Speaking on behalf of the political losers, Russ Roberts (at Cafe Hayek) adopts a light-hearted approach:

Talking about the election to many friends and family who had been rooting for Romney, I found their emotions ran the entire gamut from despair to despondency. Everybody was way down. I found myself unexpectedly blue as well. Our emotions were not so much caused by the Romney defeat. Few of us were particularly excited about him. It was the Obama victory that concerned us. … There was plenty to be discouraged about before this election. I’m not sure the election provides much new information.

The despair of the Right is not the product of a single lamentable election result, but is grounded in the relentlessly gathering realization that it is inherently maladapted to politics. When the Right attains power, it is by becoming something other than itself, betraying its partisans not only incidentally and peripherally, through timidity or incompetence, but centrally and fundamentally, by practically advancing an agenda that almost perfectly negates its supposed ideological commitments. It builds that which it had promised to destroy, and further enthralls that which it had promised to liberate. Its victories mean ever less, its defeats ever more. To win is at most a lesser evil, whilst to lose opens new, unprecedented horizons of calamity, initiating previously unimagined adventures in horror.

Dean Kalahar captures the mood:

The electorates’ decision once and for all confirms a definition of America that values hopes, feelings and equality of results over the realities of human nature, history, and the foundational principles that hold western civilization together. There is now no doubt that the tipping point of geometrically increasing cultural decline has been crossed. … Our economic system has lost the culture war.

The left has its own frustrations, which its ever-greater approximation to total political dominion cannot appease, and in fact exacerbate. The more that it subordinates its enemies to its will, the more its will conforms to the image of its enemies – not the economy as it was, evasive and morally disinterested, but the economy as it was caricatured and denounced: narrowly and brutally self-interested, sublime in its gargantuan greed, radically corrupt, and irreparably dysfunctional. The cartoon plutocrat re-appears as the consummate political insider in a shot-silk Che Guevara tee-shirt, minutely dictating the content of legislation, and pursuing a career trajectory that smoothly alternates between the chairs of regulatory agencies and Wall Street boardrooms. Through a perverse, ineliminable double-entry book-keeping, the fiscal mountains of government largesse are registered, simultaneously, as an orgiastic feast of crony capitalist money creation. Public altruism and private avarice lock into exact logico-mathematical identity.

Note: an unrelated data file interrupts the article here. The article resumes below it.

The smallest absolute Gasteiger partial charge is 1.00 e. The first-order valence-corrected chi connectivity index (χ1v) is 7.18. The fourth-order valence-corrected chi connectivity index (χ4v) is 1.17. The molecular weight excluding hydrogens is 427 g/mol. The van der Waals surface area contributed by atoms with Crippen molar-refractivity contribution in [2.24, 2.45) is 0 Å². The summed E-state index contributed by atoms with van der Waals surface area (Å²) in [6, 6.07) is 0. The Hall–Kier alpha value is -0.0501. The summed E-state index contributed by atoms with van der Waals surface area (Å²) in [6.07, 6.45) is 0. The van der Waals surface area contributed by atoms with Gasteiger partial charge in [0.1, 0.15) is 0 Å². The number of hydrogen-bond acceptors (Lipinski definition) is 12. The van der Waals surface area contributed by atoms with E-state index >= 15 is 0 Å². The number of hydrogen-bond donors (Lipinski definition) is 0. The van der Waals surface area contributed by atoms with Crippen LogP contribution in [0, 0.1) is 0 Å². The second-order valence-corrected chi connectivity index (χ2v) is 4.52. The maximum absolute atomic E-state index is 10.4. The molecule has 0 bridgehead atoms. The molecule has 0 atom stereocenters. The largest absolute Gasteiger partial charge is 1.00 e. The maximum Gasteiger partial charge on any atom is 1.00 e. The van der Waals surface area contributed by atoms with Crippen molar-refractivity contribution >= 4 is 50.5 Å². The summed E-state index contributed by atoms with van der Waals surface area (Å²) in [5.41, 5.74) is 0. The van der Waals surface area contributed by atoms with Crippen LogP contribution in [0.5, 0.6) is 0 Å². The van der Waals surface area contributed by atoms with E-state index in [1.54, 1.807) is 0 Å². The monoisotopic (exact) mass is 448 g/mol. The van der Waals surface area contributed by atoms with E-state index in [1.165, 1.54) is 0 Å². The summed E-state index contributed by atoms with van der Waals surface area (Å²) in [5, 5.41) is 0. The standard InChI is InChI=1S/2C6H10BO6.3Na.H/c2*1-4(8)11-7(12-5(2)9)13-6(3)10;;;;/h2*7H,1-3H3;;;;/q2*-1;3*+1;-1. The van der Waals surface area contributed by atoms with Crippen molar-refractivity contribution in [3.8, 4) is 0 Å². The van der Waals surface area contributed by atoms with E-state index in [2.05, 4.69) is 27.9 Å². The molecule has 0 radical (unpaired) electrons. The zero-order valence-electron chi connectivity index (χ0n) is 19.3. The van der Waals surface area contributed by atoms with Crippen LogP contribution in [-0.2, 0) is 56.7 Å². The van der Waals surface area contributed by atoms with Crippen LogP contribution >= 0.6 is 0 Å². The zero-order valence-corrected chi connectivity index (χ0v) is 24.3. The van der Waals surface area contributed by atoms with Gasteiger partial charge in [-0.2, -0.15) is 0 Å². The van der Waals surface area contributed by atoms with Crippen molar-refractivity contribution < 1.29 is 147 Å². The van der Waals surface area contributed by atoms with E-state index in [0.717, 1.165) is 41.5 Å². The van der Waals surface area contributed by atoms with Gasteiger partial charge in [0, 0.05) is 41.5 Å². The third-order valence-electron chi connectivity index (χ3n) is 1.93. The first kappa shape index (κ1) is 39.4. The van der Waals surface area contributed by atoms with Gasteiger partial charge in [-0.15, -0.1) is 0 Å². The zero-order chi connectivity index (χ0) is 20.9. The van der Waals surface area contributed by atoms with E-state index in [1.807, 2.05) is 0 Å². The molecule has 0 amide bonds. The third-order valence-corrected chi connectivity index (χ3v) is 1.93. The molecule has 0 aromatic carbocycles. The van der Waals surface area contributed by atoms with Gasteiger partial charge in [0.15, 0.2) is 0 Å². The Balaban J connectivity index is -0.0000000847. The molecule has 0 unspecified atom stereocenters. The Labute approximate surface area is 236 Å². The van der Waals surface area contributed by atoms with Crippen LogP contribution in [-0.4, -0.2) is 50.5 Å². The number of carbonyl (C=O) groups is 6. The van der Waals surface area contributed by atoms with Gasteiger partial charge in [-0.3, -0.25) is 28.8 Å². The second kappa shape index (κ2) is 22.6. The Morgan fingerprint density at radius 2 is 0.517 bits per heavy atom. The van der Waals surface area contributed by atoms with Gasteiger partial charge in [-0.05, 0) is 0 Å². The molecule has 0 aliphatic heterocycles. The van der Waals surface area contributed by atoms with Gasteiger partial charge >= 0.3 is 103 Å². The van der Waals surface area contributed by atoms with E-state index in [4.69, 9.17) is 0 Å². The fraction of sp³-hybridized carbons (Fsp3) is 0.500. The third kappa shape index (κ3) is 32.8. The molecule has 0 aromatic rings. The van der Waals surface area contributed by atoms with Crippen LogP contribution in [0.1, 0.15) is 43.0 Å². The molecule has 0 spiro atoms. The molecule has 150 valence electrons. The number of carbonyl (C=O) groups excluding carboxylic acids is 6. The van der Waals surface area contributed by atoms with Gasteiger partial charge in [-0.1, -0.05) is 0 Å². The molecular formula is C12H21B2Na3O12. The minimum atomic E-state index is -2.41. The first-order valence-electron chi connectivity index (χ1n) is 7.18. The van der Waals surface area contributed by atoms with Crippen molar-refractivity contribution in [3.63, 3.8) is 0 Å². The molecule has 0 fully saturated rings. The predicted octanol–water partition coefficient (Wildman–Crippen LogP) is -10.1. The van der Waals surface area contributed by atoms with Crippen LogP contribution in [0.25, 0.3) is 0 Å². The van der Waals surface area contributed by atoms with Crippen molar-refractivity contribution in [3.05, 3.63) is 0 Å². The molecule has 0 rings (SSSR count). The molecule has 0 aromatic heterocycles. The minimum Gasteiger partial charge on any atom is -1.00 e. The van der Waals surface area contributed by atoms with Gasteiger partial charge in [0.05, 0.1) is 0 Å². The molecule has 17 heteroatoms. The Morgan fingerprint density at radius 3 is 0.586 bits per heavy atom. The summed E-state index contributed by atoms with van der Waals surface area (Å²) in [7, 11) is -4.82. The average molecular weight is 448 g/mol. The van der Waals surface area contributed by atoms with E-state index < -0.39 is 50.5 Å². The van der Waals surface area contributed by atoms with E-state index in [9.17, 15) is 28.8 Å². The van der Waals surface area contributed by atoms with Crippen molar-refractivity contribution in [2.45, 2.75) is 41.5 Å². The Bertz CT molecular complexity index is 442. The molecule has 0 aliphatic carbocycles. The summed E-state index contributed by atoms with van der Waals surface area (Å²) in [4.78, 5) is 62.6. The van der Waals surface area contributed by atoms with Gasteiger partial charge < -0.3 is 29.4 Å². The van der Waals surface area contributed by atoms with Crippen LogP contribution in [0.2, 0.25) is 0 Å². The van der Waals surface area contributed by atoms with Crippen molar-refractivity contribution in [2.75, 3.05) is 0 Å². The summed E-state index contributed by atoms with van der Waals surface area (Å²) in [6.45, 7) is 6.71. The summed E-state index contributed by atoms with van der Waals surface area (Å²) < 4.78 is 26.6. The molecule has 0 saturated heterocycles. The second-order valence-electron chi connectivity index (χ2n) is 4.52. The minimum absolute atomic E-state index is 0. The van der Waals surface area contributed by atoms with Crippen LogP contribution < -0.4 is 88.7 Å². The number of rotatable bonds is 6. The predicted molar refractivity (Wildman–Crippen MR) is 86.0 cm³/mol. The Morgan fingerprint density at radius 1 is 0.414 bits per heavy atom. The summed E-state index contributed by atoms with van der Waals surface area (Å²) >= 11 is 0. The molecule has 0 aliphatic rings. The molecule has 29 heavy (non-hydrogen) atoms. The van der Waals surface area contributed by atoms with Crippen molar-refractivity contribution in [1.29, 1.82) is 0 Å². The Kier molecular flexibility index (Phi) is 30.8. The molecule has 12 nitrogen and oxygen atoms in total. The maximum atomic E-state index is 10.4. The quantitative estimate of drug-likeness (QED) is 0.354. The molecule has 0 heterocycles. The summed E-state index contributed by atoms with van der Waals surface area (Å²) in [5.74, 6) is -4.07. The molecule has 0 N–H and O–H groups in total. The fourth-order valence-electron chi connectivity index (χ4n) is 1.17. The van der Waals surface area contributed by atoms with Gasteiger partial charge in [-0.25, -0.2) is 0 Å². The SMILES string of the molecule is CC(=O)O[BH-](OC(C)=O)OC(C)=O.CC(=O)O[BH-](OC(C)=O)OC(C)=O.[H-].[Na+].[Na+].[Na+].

The gyre turns. ‘Right’ administrations become sclerotic big government bureaucracies, whilst ‘Left’ administrations become the cynical public relations façade for rapacious banking cartels. In either case, government equates to treachery, executed by a party that necessarily abuses its own political partisans. Since politics is ever-increasingly the preserve of the Left, this is not an oscillator, but a ratchet, with a predictable direction (into Left Singularity, “moving the electorate ever leftwards by making it ever more dysfunctional”).

The Right, the party of the economy, is losing all credibility as a Party, especially to itself. In the war of annihilation that contemporary ideological schism has become, the substitute, characteristic battle-cry could be confidently anticipated, even were it not already so distinctly heard: the market will avenge these offenses. Nemesis. Let the temple crash.

Expect to hear much more of this, however much it revolts you.

Things will fall apart (even more, far more …), or not, but in either case we will know what we really deserve. Reality is God, but which is the true religion?

In the immortal words of HL Mencken: “Democracy is the theory that the common people know what they want, and deserve to get it good and hard.”



Maximum warp into Left Singularity

That was all thoroughly unambiguous. It turns out that Obama really is the FDR for this turn of the gyre. Nate Silver and Paul Krugman are vindicated. The New York Times is the gospel of the age. Conservatism is crushed and humiliated. The brake pedal has been hurled out of the window. There’s no stopping it now.

The day before the election, Der Spiegel described “the United States as a country that doesn’t understand the signs of the times and has almost willfully — flying in the face of all scientific knowledge — chosen to be backward.” For the magazine’s staff writers, the problem was utterly straightforward. “The hatred of big government has reached a level in the United States that threatens the country’s very existence.” Retrogressive forces were impeding the country’s progress by refusing to grasp the obvious identity of Leviathan and social advancement. It should now be obvious to everyone – even charred tea partiers gibbering shell-shocked in the ruins — that contemporary American democracy provides all the impetus necessary to bulldoze such obstructionism aside. The State is God, and all shall bend to its will. Forward!